• Agencies such as the department of public safety, municipal law enforcement agencies, Missouri state highway patrol, and circuit courts have the ability to share information acquired from electronic monitoring conducted.

Can I Track My Employees’ Car In Missouri?

If your employees operate company-owned vehicles then you can legally track those vehicles as the states of Kansas,Georgia, Arkansas,and Missouri do not currently have any established privacy laws.

Please note that GPS tracking laws in Missouri constantly change so if you want the latest information it is best to speak with an attorney in Kansas City, Springfield, St. Louis, Joplin, Columbia or the city in Missouri where you intend to use a vehicle tracking device. Information contained in this article is not legal advice! Please speak with law enforcement or a licensed lawyer who specializes in electronic surveillance law before using any tracking system to avoid breaking any privacy laws.

Related Content: GPS Tracking Laws By State

Can I Legally Use A GPS Tracking Device To Track My Cheating Spouse In Missouri?

In Missouri, using a GPS tracking device to monitor your spouse without their consent is generally illegal. Unauthorized tracking can be classified as an invasion of privacy, potentially resulting in criminal charges or civil lawsuits. If you suspect infidelity, consult a legal professional or a private investigator before using a hidden GPS tracker.

Is It Legal For Employers To Track Company-Owned Vehicles In Missouri?

Yes, Missouri law allows employers to use GPS tracking devices on company-owned vehicles. Employers have a legitimate interest in monitoring their fleets for efficiency and safety reasons. However, it’s essential to inform employees about the tracking technology and obtain their consent to avoid violating their privacy rights.

What Laws Govern The Use of GPS Car Tracker In Missouri?

Missouri’s Revised Statutes and Penal Code govern the use of GPS tracking devices. Key aspects include requiring informed consent, restricting unauthorized tracking, and protecting individuals from electronic surveillance that may violate their Fourth Amendment rights. For example, House Bill 1668 specifically addresses the use of electronic tracking devices without the owner’s or lessee’s consent. These regulations ensure individuals’ privacy and prevent unlawful surveillance. Therefore, understanding and adhering to these laws is crucial for maintaining personal privacy and legal compliance.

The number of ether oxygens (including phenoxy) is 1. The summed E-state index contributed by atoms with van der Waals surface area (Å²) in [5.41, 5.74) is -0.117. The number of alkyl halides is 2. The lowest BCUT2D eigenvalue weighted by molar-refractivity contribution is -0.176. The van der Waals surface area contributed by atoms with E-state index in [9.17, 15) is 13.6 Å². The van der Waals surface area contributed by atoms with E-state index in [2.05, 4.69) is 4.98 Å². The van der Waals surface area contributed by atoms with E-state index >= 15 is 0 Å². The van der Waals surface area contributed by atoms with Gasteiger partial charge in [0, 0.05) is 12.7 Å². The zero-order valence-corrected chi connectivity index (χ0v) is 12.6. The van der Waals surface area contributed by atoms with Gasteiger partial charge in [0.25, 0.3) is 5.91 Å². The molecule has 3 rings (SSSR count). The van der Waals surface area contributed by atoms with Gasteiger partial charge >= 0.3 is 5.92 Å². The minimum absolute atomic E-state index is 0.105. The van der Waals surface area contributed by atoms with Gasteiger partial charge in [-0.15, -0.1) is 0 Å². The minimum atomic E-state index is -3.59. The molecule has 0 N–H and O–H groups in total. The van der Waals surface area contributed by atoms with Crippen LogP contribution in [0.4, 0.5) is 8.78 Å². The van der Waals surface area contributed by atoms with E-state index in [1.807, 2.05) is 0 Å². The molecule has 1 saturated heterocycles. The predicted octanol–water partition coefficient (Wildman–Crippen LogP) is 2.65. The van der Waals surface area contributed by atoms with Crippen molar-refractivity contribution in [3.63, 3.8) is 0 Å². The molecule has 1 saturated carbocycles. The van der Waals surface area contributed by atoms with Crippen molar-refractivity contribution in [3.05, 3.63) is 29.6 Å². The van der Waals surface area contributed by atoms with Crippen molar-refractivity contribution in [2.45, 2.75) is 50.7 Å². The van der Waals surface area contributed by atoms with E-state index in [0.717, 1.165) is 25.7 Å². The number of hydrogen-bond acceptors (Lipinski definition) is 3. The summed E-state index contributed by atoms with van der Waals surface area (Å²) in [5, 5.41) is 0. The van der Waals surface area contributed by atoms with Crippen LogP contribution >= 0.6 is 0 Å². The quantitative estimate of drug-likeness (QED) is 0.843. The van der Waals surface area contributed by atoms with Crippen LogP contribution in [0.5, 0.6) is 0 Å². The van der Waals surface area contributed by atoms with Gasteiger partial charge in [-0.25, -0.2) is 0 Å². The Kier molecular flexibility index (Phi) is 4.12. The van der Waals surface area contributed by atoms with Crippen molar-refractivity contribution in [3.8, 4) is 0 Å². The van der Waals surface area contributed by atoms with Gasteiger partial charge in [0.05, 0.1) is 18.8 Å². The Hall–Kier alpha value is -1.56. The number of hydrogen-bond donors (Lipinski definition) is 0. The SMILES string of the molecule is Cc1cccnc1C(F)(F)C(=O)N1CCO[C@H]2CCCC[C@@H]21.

What Are The Potential Consequences Of Illegally Tracking Someone’s Vehicle Without Consent In Missouri?

In Missouri, the consequences for illegally tracking someone’s vehicle without consent can vary depending on the specific charges and circumstances.

Under Missouri Revised Statutes § 542.402, invasion of privacy in the second degree is a Class A misdemeanor. This offense is punishable by up to one year in jail and a fine of up to $2,000. However, if the offender has a prior conviction for invasion of privacy, the charge elevates to a Class E felony. Consequently, the potential sentence increases to up to four years in prison and a fine of up to $10,000. Understanding these legal consequences emphasizes the seriousness of privacy violations and the importance of adhering to privacy laws.

If the unauthorized tracking is considered stalking, it can lead to more severe penalties. According to Missouri Revised Statutes § 565.225, a first-time stalking offense is classified as a Class A misdemeanor. The penalties for this offense are similar to those for invasion of privacy. However, if the offender has a prior conviction or if the victim is granted an order of protection, the offense can escalate to a Class E felony. The penalties for a Class E felony include the potential for up to four years in prison and a fine of up to $10,000.

For the latest legal news regarding if a monitored person violates Missouri law, electronic monitoring equipment fails, or the end or effective date for personal monitoring please click here.

Matthew Henson